Catherine Christer Hennix (listed as CC Hennix on the Henry Flynt recordings on which she appears) is an enigmatic figure and a composer whose work is mentioned more often than it is heard. In fact, this CD, recorded in Stockholm in 1976, is the first graspable evidence of Hennix’s ouevre, apart from one track on a Swedish Radio comp of Text-Sound Compositions (credited to Christer Hennix Lille).
This CD is a deluxe job, packed in a booklet featuring two poems by La Monte Young (fuckin’ rhymin’ poems at that… who knew?), an excellent contextualizing essay by Flynt, and a theoretically-explanatory essay by Hennix that is so dense, I started to cry while I was trying to read it. Hennix, it transpires, has spent the bulk of her career (both before and after a transgender shift in the early ‘90s) as a high-level theoretical mathematician, associated with the Artificial Intelligence Lab at MIT, among other institutions. At its further reaches, mathematics begins to blend with logic and philosophy in a mystical way far beyond the ken of mere humans. And this is an operating theater in which Hennix is clearly comfortable. The piece itself is performed on a tunable Yamaha keyboard using the harpsichord stop, abetted by custom sine wave generators. And the 25-minute slice offered here – all there is of it, in documented terms – is only a few moments of an “infinitary composition” that is essentially endless. Like her friend and collaborator, La Monte Young, Hennix is indebted to the idea of an Eternal Music, something which composers can tap into if they have the requisite skills and knowledge. With The Electric Harpsichord (a legendary piece in certain circles), she displays all that and more.
“Hennix is indebted to the idea of an Eternal Music, something which composers can tap into if they have the requisite skills and knowledge ... she displays all that and more.”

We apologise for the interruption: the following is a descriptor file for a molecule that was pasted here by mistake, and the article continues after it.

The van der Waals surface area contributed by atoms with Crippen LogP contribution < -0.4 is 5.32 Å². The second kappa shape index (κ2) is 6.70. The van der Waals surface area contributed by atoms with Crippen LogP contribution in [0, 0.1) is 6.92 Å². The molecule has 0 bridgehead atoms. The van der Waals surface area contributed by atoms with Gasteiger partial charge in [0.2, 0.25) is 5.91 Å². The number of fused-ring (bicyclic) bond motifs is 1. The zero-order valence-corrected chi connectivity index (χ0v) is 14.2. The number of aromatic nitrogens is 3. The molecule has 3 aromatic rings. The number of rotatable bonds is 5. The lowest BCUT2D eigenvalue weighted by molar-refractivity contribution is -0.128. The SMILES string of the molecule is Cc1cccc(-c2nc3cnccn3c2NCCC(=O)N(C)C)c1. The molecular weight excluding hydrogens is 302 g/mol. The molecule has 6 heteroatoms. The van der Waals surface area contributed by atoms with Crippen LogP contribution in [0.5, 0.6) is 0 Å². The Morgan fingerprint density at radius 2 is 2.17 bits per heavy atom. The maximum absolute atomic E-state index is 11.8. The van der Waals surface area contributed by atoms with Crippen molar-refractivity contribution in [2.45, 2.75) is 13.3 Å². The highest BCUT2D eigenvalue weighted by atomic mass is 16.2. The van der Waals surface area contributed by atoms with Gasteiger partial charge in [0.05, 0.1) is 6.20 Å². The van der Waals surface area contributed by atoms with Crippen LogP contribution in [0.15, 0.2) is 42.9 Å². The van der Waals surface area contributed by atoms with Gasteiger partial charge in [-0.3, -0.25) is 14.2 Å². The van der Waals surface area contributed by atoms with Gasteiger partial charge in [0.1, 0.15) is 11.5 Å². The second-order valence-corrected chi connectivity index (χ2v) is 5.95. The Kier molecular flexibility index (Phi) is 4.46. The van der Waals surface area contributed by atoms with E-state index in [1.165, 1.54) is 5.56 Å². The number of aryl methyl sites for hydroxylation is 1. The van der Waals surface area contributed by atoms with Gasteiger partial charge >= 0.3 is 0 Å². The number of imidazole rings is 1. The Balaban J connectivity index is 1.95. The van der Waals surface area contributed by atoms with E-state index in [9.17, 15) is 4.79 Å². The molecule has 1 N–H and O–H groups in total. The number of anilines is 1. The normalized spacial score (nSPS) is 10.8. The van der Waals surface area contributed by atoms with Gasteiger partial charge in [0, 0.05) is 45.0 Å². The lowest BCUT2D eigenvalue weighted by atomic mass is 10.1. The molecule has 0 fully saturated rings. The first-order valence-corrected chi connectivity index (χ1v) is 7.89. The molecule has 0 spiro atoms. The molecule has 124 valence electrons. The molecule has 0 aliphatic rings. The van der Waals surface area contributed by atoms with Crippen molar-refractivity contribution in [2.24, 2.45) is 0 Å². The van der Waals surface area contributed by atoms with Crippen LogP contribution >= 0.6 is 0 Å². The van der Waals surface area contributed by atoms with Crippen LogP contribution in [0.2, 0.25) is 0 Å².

The title of the piece is misleading. Although the harpsichord stop is employed, the actual attack has nothing to do with harpsichordian sonics. The music moves in waves with long tones layered over each other, breathing in and out with an organic, rhythmic underlayer. There are several small event clusters behind this, but they function as highlights to the droning essence of the work, rather than distractions from it. In his essay, Flynt writes about Hennix’s ephiphanic hearing of Young and then Pandit Pran Nath (to whose memory this recording is dedicated), and it seems certain that her music would have evolved in very different directions without their inspiration.
What remains mysterious (although I guess the October 2010 issue of The Wire has a piece on Hennix which hopefully fills in some blanks) is why this piece was only performed once, and why it has remained out of the public (apart from occasional presentations by Flynt) for so long. Flynt obliquely refers to problems with the Swedish music establishment, but the concept of music-in-opposition is certainly nothing new, and many composers like Flynt, Tony Conrad, Terry Riley and others have had much wider access to record labels over the past decade or so. How is it that this beautiful, semi-legendary piece has languished in the shadows until now? Beats the shit outta me. One can only hope that someone will begin a systematic survey of Hennix’s work in the very near future. This first taste is a total killer.
—Byron Coley, October 2010